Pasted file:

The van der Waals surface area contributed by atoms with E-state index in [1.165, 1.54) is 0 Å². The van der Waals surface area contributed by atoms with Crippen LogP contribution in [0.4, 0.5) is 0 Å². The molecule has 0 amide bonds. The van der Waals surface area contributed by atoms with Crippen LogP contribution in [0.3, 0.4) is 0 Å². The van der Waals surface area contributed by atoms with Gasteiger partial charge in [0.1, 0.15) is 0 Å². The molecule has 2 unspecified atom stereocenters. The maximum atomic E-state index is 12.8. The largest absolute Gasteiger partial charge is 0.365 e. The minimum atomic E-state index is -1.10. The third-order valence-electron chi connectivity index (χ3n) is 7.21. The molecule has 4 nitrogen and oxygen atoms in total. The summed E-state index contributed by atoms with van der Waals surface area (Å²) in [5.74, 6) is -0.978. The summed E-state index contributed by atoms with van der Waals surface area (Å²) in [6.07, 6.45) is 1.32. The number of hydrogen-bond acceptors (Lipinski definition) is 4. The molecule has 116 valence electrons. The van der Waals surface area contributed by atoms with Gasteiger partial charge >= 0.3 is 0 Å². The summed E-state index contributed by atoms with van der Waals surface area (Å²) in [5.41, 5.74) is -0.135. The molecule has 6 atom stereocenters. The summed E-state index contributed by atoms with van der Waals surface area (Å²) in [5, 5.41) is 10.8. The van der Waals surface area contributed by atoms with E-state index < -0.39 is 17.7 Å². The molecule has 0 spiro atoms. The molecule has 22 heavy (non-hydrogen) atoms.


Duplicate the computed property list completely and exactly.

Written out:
The van der Waals surface area contributed by atoms with E-state index in [1.165, 1.54) is 0 Å². The van der Waals surface area contributed by atoms with Crippen LogP contribution in [0.4, 0.5) is 0 Å². The molecule has 0 amide bonds. The van der Waals surface area contributed by atoms with Crippen LogP contribution in [0.3, 0.4) is 0 Å². The van der Waals surface area contributed by atoms with Gasteiger partial charge in [0.1, 0.15) is 0 Å². The molecule has 2 unspecified atom stereocenters. The maximum atomic E-state index is 12.8. The largest absolute Gasteiger partial charge is 0.365 e. The minimum atomic E-state index is -1.10. The third-order valence-electron chi connectivity index (χ3n) is 7.21. The molecule has 4 nitrogen and oxygen atoms in total. The summed E-state index contributed by atoms with van der Waals surface area (Å²) in [5.74, 6) is -0.978. The summed E-state index contributed by atoms with van der Waals surface area (Å²) in [6.07, 6.45) is 1.32. The number of hydrogen-bond acceptors (Lipinski definition) is 4. The molecule has 116 valence electrons. The van der Waals surface area contributed by atoms with Gasteiger partial charge >= 0.3 is 0 Å². The summed E-state index contributed by atoms with van der Waals surface area (Å²) in [5.41, 5.74) is -0.135. The molecule has 6 atom stereocenters. The summed E-state index contributed by atoms with van der Waals surface area (Å²) in [5, 5.41) is 10.8. The van der Waals surface area contributed by atoms with E-state index < -0.39 is 17.7 Å². The molecule has 0 spiro atoms. The molecule has 22 heavy (non-hydrogen) atoms.